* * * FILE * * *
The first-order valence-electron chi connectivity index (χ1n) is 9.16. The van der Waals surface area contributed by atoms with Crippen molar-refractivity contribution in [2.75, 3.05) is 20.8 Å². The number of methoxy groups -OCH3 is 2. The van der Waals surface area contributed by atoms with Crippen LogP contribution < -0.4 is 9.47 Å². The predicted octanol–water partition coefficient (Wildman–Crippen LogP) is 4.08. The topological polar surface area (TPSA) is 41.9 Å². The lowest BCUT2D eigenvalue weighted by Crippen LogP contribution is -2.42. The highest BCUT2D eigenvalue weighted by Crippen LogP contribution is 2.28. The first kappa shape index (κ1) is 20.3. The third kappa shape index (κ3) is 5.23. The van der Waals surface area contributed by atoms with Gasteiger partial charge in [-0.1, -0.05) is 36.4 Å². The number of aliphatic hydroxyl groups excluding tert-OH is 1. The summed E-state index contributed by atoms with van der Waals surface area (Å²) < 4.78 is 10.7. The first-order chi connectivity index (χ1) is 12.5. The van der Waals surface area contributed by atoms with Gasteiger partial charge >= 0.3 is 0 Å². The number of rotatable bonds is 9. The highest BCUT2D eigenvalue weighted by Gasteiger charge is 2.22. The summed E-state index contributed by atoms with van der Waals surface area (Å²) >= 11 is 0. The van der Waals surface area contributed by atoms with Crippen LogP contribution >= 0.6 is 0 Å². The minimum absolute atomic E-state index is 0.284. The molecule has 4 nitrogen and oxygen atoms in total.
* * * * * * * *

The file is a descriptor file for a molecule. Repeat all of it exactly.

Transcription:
The first-order valence-electron chi connectivity index (χ1n) is 9.16. The van der Waals surface area contributed by atoms with Crippen molar-refractivity contribution in [2.75, 3.05) is 20.8 Å². The number of methoxy groups -OCH3 is 2. The van der Waals surface area contributed by atoms with Crippen LogP contribution < -0.4 is 9.47 Å². The predicted octanol–water partition coefficient (Wildman–Crippen LogP) is 4.08. The topological polar surface area (TPSA) is 41.9 Å². The lowest BCUT2D eigenvalue weighted by Crippen LogP contribution is -2.42. The highest BCUT2D eigenvalue weighted by Crippen LogP contribution is 2.28. The first kappa shape index (κ1) is 20.3. The third kappa shape index (κ3) is 5.23. The van der Waals surface area contributed by atoms with Gasteiger partial charge in [-0.1, -0.05) is 36.4 Å². The number of aliphatic hydroxyl groups excluding tert-OH is 1. The summed E-state index contributed by atoms with van der Waals surface area (Å²) < 4.78 is 10.7. The first-order chi connectivity index (χ1) is 12.5. The van der Waals surface area contributed by atoms with Gasteiger partial charge >= 0.3 is 0 Å². The number of rotatable bonds is 9. The highest BCUT2D eigenvalue weighted by Gasteiger charge is 2.22. The summed E-state index contributed by atoms with van der Waals surface area (Å²) >= 11 is 0. The van der Waals surface area contributed by atoms with Crippen LogP contribution >= 0.6 is 0 Å². The minimum absolute atomic E-state index is 0.284. The molecule has 4 nitrogen and oxygen atoms in total.